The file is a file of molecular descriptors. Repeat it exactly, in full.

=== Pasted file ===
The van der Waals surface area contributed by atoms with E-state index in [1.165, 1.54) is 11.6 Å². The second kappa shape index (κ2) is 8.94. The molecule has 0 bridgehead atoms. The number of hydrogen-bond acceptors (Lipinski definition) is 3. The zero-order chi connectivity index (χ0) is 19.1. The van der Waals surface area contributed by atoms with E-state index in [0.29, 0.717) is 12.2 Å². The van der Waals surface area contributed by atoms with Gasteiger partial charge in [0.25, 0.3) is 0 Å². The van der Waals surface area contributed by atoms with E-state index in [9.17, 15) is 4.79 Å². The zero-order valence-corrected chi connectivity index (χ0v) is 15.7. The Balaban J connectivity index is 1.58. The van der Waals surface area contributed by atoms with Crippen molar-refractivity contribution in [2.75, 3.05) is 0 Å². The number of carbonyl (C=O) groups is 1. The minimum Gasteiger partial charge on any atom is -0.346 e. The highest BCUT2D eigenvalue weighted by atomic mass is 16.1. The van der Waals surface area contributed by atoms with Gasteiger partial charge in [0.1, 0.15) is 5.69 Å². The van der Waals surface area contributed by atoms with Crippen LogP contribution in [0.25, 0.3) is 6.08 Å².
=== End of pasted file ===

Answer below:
The van der Waals surface area contributed by atoms with E-state index in [1.165, 1.54) is 11.6 Å². The second kappa shape index (κ2) is 8.94. The molecule has 0 bridgehead atoms. The number of hydrogen-bond acceptors (Lipinski definition) is 3. The zero-order chi connectivity index (χ0) is 19.1. The van der Waals surface area contributed by atoms with E-state index in [0.29, 0.717) is 12.2 Å². The van der Waals surface area contributed by atoms with Gasteiger partial charge in [0.25, 0.3) is 0 Å². The van der Waals surface area contributed by atoms with E-state index in [9.17, 15) is 4.79 Å². The zero-order valence-corrected chi connectivity index (χ0v) is 15.7. The Balaban J connectivity index is 1.58. The van der Waals surface area contributed by atoms with Crippen molar-refractivity contribution in [2.75, 3.05) is 0 Å². The number of carbonyl (C=O) groups is 1. The minimum Gasteiger partial charge on any atom is -0.346 e. The highest BCUT2D eigenvalue weighted by atomic mass is 16.1. The van der Waals surface area contributed by atoms with Gasteiger partial charge in [0.1, 0.15) is 5.69 Å². The van der Waals surface area contributed by atoms with Crippen LogP contribution in [0.25, 0.3) is 6.08 Å².